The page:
According to the International Labour Organization (ILO), the world enters the year 2012 facing a serious jobs challenge and widespread decent work deficits.Global Employment Trends 2012: Preventing a deeper jobs crisiswarns that “After three years of continuous crisis conditions in global labour markets and against the prospect of a further deterioration of economic activity, there is a backlog of global unemployment of 200 million.”
ILO’s annual report further indicates that 600 million productive jobs must be created over the next decade in order to generate sustainable growth and maintain social cohesion.
The report suggests that more than 400 million new jobs will be needed over the next decade to absorb the estimated 40 million growth of the labour force each year; yet it draws attention to an additional challenge faced by the world – creating decent jobs for the estimated 900 million workers living with their families below the US$ 2 a day poverty line, mostly in developing countries. “Despite strenuous government efforts, the jobs crisis continues unabated, with one in three workers worldwide – or an estimated 1.1 billion people – either unemployed or living in poverty,” ILO Director-General Juan Somavia said. “What is needed is that job creation in the real economy must become our number one priority.”
The report indicates that the recovery that started in 2009 has been short-lived and that there are still 27 million more unemployed workers than at the start of the crisis. The fact that economies are not generating enough employment is reflected in the employment-to-population ratio (the proportion of the working-age population in employment), which suffered the largest decline on record between 2007 (61.2%) and 2010 (60.2%).
At the same time, the report warns, there are nearly 29 million fewer people in the labour force now than would be expected based on pre-crisis trends. If these discouraged workers  were counted as unemployed, then global unemployment would swell from the current 197 million to 225 million, and the unemployment rate would rise from 6% to 6.9%. The report paints three scenarios for the employment situation in the future. The baseline projection shows an additional 3 million unemployed for 2012, rising to 206 million by 2016. If global growth rates fall below 2%, then unemployment would rise to 204 million in 2012. In a more benign scenario, assuming a quick resolution of the euro debt crisis, global unemployment would be around 1 million lower in 2012.
Global Employment Trends 2012finds that youth have been particularly hard hit by the crisis with 74.8 million of them aged 15-25 unemployed, representing a 12.7% youth unemployment rate, and an increase of more than 4 million since 2007. The report indicates that, globally, young people are nearly three times as likely as adults to be unemployed, but also warns that an estimated 6.4 million young people have given up hope of finding a job and have dropped out of the labour market altogether. Furthermore, those who do find jobs are increasingly like to find themselves in part-time employment and often on temporary contracts. The report finds that “As the number and share of unemployed youth is projected to remain essentially unchanged in 2012, and as the share of young people withdrawing from the labour market altogether continues to rise, on the present course there is little hope for a substantial improvement in near-term employment prospects for young people.”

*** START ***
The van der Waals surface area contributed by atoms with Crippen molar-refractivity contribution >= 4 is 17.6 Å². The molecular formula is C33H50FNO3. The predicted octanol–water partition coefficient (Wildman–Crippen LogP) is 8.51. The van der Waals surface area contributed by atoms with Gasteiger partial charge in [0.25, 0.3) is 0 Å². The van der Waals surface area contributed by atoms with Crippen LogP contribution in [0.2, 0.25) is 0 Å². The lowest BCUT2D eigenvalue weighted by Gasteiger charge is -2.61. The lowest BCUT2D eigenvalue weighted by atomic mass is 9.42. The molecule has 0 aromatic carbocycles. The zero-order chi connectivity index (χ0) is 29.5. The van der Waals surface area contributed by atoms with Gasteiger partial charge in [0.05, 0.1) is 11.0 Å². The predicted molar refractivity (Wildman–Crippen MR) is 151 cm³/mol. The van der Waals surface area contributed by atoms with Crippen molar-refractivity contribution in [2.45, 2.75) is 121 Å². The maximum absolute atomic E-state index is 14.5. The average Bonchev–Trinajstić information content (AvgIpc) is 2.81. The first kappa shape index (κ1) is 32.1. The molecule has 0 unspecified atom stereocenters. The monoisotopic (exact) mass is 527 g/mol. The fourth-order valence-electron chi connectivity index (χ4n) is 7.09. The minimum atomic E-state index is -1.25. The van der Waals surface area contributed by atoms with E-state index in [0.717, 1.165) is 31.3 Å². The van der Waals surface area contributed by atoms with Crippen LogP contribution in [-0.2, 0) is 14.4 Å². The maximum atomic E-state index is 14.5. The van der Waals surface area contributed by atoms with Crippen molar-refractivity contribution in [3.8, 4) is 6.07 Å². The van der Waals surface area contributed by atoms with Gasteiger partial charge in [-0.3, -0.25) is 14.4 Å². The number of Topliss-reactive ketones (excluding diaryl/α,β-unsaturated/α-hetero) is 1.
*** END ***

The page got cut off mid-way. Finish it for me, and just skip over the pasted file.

The report’s main findings also include:
• There has been a marked slowdown in the rate of progress in reducing the number of working poor. Nearly 30% of all workers in the world – more than 900 million – were living with their families below the US$2 poverty line in 2011, or about 55 million more than expected on the basis of pre-crisis trends. Of these 900 million working poor, about half were living below the US$1.25 extreme poverty line.
• The number of workers in vulnerable employment  globally in 2011 is estimated at 1.52 billion, an increase of 136 million since 2000 and of nearly 23 million since 2009.
• Among women, 50.5% are in vulnerable employment, a rate that exceeds the corresponding share for men (48.2%).
• Favourable economic conditions pushed job creation rates above labour force growth, thereby supporting domestic demand, in particular in larger emerging economies in Latin America and East Asia.
• The labour productivity gap between the developed and the developing world – an important indicator measuring the convergence of income levels across countries – has narrowed over the past two decades, but remains substantial: Output per worker in the Developed Economies and European Union region was US$72,900 in 2011 versus an average of US$13,600 in developing regions.
“These latest figures reflect the increasing inequality and continuous exclusion that millions of workers and their families are facing,” Mr. Somavia said. “Whether we recover or not from this crisis will depend on how effective government policies ultimately are. And policies will only be effective as long as they have a positive impact on peoples’ lives,” he stressed.
The report calls for targeted measures to support job growth in the real economy, and warns that additional public support measures alone will not be enough to foster a sustainable recovery. “Policy-makers must act decisively and in a coordinated fashion to reduce the fear and uncertainty that is hindering private investment so that the private sector can restart the main engine of global job creation,” the report urges.
Access the Executive Summaryhere.